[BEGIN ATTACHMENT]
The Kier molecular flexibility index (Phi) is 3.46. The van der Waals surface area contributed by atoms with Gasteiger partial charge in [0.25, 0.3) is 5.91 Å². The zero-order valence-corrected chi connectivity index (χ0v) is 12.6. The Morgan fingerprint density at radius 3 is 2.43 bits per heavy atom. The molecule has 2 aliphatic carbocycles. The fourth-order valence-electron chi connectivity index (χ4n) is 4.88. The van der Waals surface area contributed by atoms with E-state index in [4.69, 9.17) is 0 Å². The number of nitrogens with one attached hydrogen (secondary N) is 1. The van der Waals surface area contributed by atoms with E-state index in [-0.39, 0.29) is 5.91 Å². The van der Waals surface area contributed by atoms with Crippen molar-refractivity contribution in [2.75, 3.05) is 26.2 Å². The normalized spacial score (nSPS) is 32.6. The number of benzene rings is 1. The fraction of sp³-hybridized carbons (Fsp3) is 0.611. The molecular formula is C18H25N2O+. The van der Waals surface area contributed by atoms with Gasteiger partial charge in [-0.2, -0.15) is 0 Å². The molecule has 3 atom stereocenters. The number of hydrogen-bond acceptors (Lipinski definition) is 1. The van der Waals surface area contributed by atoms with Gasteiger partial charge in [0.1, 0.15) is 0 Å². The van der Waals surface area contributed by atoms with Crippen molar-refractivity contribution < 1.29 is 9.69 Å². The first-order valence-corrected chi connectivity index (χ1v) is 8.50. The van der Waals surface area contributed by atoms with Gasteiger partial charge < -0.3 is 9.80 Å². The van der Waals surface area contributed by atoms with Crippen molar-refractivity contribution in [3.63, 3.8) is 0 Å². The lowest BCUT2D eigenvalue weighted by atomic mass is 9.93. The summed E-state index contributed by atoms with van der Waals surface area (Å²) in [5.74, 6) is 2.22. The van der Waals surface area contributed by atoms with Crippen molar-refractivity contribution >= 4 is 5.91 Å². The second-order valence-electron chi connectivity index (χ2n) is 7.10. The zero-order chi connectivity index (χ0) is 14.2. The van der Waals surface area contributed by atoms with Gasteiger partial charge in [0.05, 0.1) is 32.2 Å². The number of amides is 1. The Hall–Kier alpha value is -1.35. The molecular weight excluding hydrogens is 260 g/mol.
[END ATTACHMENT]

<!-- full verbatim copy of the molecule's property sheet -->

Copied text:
The Kier molecular flexibility index (Phi) is 3.46. The van der Waals surface area contributed by atoms with Gasteiger partial charge in [0.25, 0.3) is 5.91 Å². The zero-order valence-corrected chi connectivity index (χ0v) is 12.6. The Morgan fingerprint density at radius 3 is 2.43 bits per heavy atom. The molecule has 2 aliphatic carbocycles. The fourth-order valence-electron chi connectivity index (χ4n) is 4.88. The van der Waals surface area contributed by atoms with E-state index in [4.69, 9.17) is 0 Å². The number of nitrogens with one attached hydrogen (secondary N) is 1. The van der Waals surface area contributed by atoms with E-state index in [-0.39, 0.29) is 5.91 Å². The van der Waals surface area contributed by atoms with Crippen molar-refractivity contribution in [2.75, 3.05) is 26.2 Å². The normalized spacial score (nSPS) is 32.6. The number of benzene rings is 1. The fraction of sp³-hybridized carbons (Fsp3) is 0.611. The molecular formula is C18H25N2O+. The van der Waals surface area contributed by atoms with Gasteiger partial charge in [-0.2, -0.15) is 0 Å². The molecule has 3 atom stereocenters. The number of hydrogen-bond acceptors (Lipinski definition) is 1. The van der Waals surface area contributed by atoms with Gasteiger partial charge in [0.1, 0.15) is 0 Å². The van der Waals surface area contributed by atoms with Crippen molar-refractivity contribution < 1.29 is 9.69 Å². The first-order valence-corrected chi connectivity index (χ1v) is 8.50. The van der Waals surface area contributed by atoms with Gasteiger partial charge < -0.3 is 9.80 Å². The van der Waals surface area contributed by atoms with Crippen molar-refractivity contribution in [3.63, 3.8) is 0 Å². The lowest BCUT2D eigenvalue weighted by atomic mass is 9.93. The summed E-state index contributed by atoms with van der Waals surface area (Å²) in [5.74, 6) is 2.22. The van der Waals surface area contributed by atoms with Crippen molar-refractivity contribution >= 4 is 5.91 Å². The second-order valence-electron chi connectivity index (χ2n) is 7.10. The zero-order chi connectivity index (χ0) is 14.2. The van der Waals surface area contributed by atoms with Gasteiger partial charge in [0.05, 0.1) is 32.2 Å². The number of amides is 1. The Hall–Kier alpha value is -1.35. The molecular weight excluding hydrogens is 260 g/mol.